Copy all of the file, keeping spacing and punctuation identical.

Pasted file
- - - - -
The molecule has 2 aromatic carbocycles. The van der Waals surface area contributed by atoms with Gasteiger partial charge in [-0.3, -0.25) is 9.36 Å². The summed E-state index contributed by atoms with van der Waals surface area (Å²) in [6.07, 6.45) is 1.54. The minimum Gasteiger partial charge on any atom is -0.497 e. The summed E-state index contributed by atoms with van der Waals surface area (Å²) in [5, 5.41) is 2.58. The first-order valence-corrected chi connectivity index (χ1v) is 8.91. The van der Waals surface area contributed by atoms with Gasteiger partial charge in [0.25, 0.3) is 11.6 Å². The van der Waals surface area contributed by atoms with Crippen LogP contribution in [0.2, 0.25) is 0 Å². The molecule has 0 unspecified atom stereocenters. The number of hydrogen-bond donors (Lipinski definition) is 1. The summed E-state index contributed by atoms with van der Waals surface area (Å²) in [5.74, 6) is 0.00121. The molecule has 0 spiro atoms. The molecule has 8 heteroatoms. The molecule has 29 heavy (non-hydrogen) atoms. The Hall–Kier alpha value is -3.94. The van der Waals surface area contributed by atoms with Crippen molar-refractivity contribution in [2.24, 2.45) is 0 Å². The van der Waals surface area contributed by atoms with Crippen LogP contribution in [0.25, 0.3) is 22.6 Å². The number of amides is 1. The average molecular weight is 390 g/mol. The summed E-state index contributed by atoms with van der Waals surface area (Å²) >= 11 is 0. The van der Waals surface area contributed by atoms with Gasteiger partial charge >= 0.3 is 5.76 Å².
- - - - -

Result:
The molecule has 2 aromatic carbocycles. The van der Waals surface area contributed by atoms with Gasteiger partial charge in [-0.3, -0.25) is 9.36 Å². The summed E-state index contributed by atoms with van der Waals surface area (Å²) in [6.07, 6.45) is 1.54. The minimum Gasteiger partial charge on any atom is -0.497 e. The summed E-state index contributed by atoms with van der Waals surface area (Å²) in [5, 5.41) is 2.58. The first-order valence-corrected chi connectivity index (χ1v) is 8.91. The van der Waals surface area contributed by atoms with Gasteiger partial charge in [0.25, 0.3) is 11.6 Å². The van der Waals surface area contributed by atoms with Crippen LogP contribution in [0.2, 0.25) is 0 Å². The molecule has 0 unspecified atom stereocenters. The number of hydrogen-bond donors (Lipinski definition) is 1. The summed E-state index contributed by atoms with van der Waals surface area (Å²) in [5.74, 6) is 0.00121. The molecule has 0 spiro atoms. The molecule has 8 heteroatoms. The molecule has 29 heavy (non-hydrogen) atoms. The Hall–Kier alpha value is -3.94. The van der Waals surface area contributed by atoms with Crippen molar-refractivity contribution in [2.24, 2.45) is 0 Å². The van der Waals surface area contributed by atoms with Crippen LogP contribution in [0.25, 0.3) is 22.6 Å². The number of amides is 1. The average molecular weight is 390 g/mol. The summed E-state index contributed by atoms with van der Waals surface area (Å²) >= 11 is 0. The van der Waals surface area contributed by atoms with Gasteiger partial charge >= 0.3 is 5.76 Å².